[Transcribed and edited information from The National Gazetteer of Great Britain and Ireland - 1868]
"SPALDWICK, a parish in the hundred of Leightonstone, county Huntingdon, 4 miles east of Kimbolton, its post town, and 7 north-west of Huntingdon. It is a small, well-built village, situated on a branch of the river Ouse, and on the road from Cambridge to Northampton. The living is a vicarage* in the diocese of Ely, value £96, in the patronage of the bishop. The church is dedicated to St. James. The parochial charities produce about £18 per annum. There is a National school for both sexes. The Baptists have a place of worship. The Duke of Manchester is lord of the manor. Fairs are held on Whit Monday and 28th November."
The full 1841 Census of Spaldwick Parish is available as fiche set C89 from the Huntingdonshire FHS.
The full 1851 Census of Spaldwick Parish is available as fiche set C39 from the Huntingdonshire FHS.
A Surname Index of the 1881 Census of the Huntingdon Registration District, in which Spaldwick was enumerated (RG11/1602, Folios 69a - 76a), and which took place on 3rd April 1881, is available, as fiche set C3, from the Huntingdonshire FHS.
A full transcription of the 1891 Census of the Spaldwick sub-District of the Huntingdon Registration District (RG12/1236) in which Spaldwick was enumerated, and which took place on 5th April 1891, has also been produced by the Huntingdonshire FHS (as Fiche C8). This is available from the Huntingdonshire FHS.
The church of St. James consists of a chancel, south chapel, nave, south aisle, west tower and south porch. The walls of the tower are of coursed rubble; the rest of the church is built of stone and pebble rubble - all with stone dressings. The roofs are covered with slate and lead.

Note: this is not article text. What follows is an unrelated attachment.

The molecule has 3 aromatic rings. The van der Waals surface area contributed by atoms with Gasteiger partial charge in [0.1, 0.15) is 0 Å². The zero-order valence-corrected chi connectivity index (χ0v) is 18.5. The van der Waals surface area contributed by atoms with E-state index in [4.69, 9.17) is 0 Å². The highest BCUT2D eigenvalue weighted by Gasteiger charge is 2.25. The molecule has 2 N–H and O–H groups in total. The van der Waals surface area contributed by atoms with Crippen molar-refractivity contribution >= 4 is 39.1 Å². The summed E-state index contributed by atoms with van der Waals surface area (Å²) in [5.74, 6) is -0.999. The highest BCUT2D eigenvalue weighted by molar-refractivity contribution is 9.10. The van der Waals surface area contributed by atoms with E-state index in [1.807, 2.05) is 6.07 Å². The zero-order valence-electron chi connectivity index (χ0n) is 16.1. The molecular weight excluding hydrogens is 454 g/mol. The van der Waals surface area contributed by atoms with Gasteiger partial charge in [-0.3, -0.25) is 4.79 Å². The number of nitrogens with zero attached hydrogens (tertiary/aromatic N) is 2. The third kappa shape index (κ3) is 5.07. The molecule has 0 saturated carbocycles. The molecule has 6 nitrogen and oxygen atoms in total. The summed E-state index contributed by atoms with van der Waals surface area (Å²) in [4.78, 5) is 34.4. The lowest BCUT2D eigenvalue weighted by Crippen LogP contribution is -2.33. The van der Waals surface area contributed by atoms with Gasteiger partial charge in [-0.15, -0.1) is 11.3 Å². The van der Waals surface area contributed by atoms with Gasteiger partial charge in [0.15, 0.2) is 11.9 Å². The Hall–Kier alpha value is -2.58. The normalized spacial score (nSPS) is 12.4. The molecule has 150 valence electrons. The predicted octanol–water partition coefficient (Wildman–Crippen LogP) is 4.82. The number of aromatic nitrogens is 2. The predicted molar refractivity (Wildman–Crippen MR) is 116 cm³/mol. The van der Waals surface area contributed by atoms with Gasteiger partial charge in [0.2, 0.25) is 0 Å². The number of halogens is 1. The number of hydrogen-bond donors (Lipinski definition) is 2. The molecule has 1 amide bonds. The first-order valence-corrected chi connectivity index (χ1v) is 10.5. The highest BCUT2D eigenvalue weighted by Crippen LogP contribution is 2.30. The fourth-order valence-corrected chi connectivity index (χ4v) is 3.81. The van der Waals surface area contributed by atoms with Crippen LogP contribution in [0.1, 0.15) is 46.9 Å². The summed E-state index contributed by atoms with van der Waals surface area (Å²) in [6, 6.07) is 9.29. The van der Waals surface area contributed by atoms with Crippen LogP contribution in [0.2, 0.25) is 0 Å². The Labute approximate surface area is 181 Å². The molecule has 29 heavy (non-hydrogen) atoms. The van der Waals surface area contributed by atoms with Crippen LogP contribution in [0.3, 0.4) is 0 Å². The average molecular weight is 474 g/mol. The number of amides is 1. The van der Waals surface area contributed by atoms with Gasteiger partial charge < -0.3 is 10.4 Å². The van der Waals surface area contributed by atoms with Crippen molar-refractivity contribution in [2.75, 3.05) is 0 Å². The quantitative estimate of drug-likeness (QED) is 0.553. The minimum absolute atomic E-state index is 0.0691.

The church is not mentioned in the Domesday survey of 1086, but there seems to have been an aisle-less stone church here by the end of the 12th century of which the north wall and small parts of the east wall remain. To this church a south aisle was added in about 1250. The chancel with the chancel arch were rebuilt in the early 14th century.
The tower was commenced about the middle, and completed together with its spire before the end, of the 14th century. There seems to have been a cessation of work about half-way up the tower which may possibly have been caused by the effects of the Black Death in 1349. It may have been intended to rebuild the nave, for an access door to the roof was provided in the east wall of the tower; this idea was abandoned and, in about 1370, a clearstory was added to the existing wall. At about he same time, the porch was built.
The south chapel was built around 1500, when the south aisle and porch were rebuilt. In the 17th century, two buttresses were built onto the north side of the nave; the window between them was altered, and the parapets of the nave were rebuilt.
The Huntingdonshire Marriage Indexes include marriages from this parish. These are, at present, issued in alphabetical listings in series: 1601-1700, and 1701-1754, and are available from the Huntingdonshire FHS.
Spaldwick was originally in the Huntingdon Registration District from 1st July 1837. Subsequently it became part of the Spaldwick sub-District, but it is now again directly under the Huntingdon District.